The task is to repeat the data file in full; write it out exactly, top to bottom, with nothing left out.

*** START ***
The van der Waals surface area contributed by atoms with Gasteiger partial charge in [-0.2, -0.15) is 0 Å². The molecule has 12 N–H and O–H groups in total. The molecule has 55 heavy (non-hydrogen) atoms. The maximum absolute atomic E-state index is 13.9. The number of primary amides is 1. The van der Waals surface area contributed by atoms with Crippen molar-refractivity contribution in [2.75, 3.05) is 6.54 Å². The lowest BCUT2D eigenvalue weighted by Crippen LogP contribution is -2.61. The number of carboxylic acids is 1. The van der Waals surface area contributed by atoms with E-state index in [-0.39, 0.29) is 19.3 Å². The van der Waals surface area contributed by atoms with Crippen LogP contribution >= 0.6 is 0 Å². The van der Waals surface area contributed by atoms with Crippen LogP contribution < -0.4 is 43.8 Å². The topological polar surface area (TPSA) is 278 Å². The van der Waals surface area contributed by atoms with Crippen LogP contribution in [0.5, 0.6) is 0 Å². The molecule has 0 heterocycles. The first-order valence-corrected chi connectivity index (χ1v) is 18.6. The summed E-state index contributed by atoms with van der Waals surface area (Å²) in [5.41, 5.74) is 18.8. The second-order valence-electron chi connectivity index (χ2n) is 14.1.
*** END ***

The van der Waals surface area contributed by atoms with Gasteiger partial charge in [-0.2, -0.15) is 0 Å². The molecule has 12 N–H and O–H groups in total. The molecule has 55 heavy (non-hydrogen) atoms. The maximum absolute atomic E-state index is 13.9. The number of primary amides is 1. The van der Waals surface area contributed by atoms with Crippen molar-refractivity contribution in [2.75, 3.05) is 6.54 Å². The lowest BCUT2D eigenvalue weighted by Crippen LogP contribution is -2.61. The number of carboxylic acids is 1. The van der Waals surface area contributed by atoms with E-state index in [-0.39, 0.29) is 19.3 Å². The van der Waals surface area contributed by atoms with Crippen LogP contribution >= 0.6 is 0 Å². The van der Waals surface area contributed by atoms with Crippen LogP contribution < -0.4 is 43.8 Å². The topological polar surface area (TPSA) is 278 Å². The van der Waals surface area contributed by atoms with Crippen LogP contribution in [0.5, 0.6) is 0 Å². The molecule has 0 heterocycles. The first-order valence-corrected chi connectivity index (χ1v) is 18.6. The summed E-state index contributed by atoms with van der Waals surface area (Å²) in [5.41, 5.74) is 18.8. The second-order valence-electron chi connectivity index (χ2n) is 14.1.